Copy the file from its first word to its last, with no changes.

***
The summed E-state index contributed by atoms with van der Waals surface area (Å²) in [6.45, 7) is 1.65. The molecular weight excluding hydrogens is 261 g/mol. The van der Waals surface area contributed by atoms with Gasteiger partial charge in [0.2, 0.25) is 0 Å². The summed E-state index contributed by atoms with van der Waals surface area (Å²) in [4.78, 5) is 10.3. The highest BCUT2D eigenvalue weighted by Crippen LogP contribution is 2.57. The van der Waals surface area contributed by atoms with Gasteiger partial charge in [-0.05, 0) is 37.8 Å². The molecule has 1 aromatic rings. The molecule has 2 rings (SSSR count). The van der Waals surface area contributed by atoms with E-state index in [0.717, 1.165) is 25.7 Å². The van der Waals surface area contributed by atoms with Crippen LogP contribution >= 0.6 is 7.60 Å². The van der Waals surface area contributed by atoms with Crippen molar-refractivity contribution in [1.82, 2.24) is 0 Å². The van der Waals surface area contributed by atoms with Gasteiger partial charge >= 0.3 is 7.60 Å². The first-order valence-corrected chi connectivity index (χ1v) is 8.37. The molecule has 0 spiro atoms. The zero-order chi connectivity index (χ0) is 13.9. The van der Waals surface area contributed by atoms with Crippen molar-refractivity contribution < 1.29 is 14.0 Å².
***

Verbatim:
The summed E-state index contributed by atoms with van der Waals surface area (Å²) in [6.45, 7) is 1.65. The molecular weight excluding hydrogens is 261 g/mol. The van der Waals surface area contributed by atoms with Gasteiger partial charge in [0.2, 0.25) is 0 Å². The summed E-state index contributed by atoms with van der Waals surface area (Å²) in [4.78, 5) is 10.3. The highest BCUT2D eigenvalue weighted by Crippen LogP contribution is 2.57. The van der Waals surface area contributed by atoms with Gasteiger partial charge in [-0.05, 0) is 37.8 Å². The molecule has 1 aromatic rings. The molecule has 2 rings (SSSR count). The van der Waals surface area contributed by atoms with E-state index in [0.717, 1.165) is 25.7 Å². The van der Waals surface area contributed by atoms with Crippen LogP contribution >= 0.6 is 7.60 Å². The van der Waals surface area contributed by atoms with Crippen molar-refractivity contribution in [1.82, 2.24) is 0 Å². The van der Waals surface area contributed by atoms with Gasteiger partial charge >= 0.3 is 7.60 Å². The first-order valence-corrected chi connectivity index (χ1v) is 8.37. The molecule has 0 spiro atoms. The zero-order chi connectivity index (χ0) is 13.9. The van der Waals surface area contributed by atoms with Crippen molar-refractivity contribution < 1.29 is 14.0 Å².